With no relief in sight for the price of oil, the oil and gas industry in 2016 is facing an increasingly distressed position that will force companies to begin disposing of assets, face restructuring or bankruptcy, or give in to mergers and acquisitions (M&A). Top analysts have made it clear; while 2015 was slow in M&A, companies this year will not be able to hold out for a price turnaround.
Joe Dunleavy, PwC’s U.S. Energy Sector Capital Markets Leader, said in a January report that the drop in commodity prices shut oil and gas companies out of the capital markets in 4Q15. And IHS Energy Industry Analyst and Director M&A Chris Sheehan said in a January market outlook that gas producers with heavy debt burdens and hedges rolling off in 2016 will become increasingly vulnerable.
“The volume of global assets for sale and companies under financial duress are surging as oil prices continue to be subdued,” Sheehan said. “Our IHS Energy Significant Energy Assets on the Market database is tracking more than $200 billion of oil and gas property and corporate opportunities that have the potential to transform the portfolios of stronger players.”
John Bittner, a Houston-based Business Recovery Services Deals Partner with PwC, also noted that there will be more bankruptcies and increased distressed M&A from “corporates who have strong capital cushions and sophisticated PE funds.”
According to a mid-February Deloitte study, nearly 35% of pure-play E&P companies listed worldwide, or about 175 companies, are at high risk of bankruptcy.
Deloitte said that access to capital markets and bank support are waning, and a looming capital crunch and cash flow volatility is going to force industry to make tough financial choices.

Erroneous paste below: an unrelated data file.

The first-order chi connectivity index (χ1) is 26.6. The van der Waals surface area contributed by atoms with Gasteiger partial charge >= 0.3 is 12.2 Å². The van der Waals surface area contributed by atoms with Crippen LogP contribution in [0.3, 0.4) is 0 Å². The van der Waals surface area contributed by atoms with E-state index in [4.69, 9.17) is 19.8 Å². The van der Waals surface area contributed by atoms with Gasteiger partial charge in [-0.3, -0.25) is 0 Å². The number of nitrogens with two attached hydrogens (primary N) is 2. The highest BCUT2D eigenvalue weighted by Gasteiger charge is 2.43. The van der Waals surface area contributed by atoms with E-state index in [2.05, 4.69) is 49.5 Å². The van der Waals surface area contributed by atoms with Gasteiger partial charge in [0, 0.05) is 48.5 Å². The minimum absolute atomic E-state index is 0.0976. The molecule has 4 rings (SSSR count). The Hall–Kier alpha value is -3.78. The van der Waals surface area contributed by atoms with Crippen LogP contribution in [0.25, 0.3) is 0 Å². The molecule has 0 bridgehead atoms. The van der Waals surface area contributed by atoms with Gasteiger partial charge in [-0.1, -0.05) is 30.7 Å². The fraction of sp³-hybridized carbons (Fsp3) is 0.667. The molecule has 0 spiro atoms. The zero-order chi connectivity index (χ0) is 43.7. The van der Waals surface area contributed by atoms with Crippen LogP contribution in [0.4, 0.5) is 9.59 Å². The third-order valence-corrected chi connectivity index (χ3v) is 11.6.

“Future mergers and acquisitions will most likely go beyond the typical buying reasons of the past — preference for oil-heavy assets and buying for growth/scale,” Deloitte said. “In the near future, returns and economies of scope will likely re-emerge as the top reasons for buying assets/companies, instead of growth and economies of scale.”
During the final three months of 2015, there was a 69 percent decline in total deal value in the oil and gas sector, according to Deloitte. There were 42 oil and gas deals (with values greater than $50 million) accounting for $31.6 billion, compared with 70 deals worth $103.4 billion in 1Q14. In 2015, there were 179 deals worth $196.1 billion, a decrease from the 278 deals worth $304.4 billion in 2014.
The deal market was dominated in 2015 by one transaction — the $70 billion offer by Royal Dutch Shell to take over BG Group.
While the Shell-BG deal set the driving dollar amount for all transactions last year, Joshua Robbins, CEO of Oklahoma City-based Beachwood Marketing, told Oilman that there was really no standard deal for anybody to follow in 2015.
“The falling oil price was pretty consistent throughout the year, which led to a lot of postponed deals,” Robbins said. “In 2016, there are going to be a lot of people who hold on as long as possible, but if things continue the way they are going, there are going to be a lot of deals that hit the market.”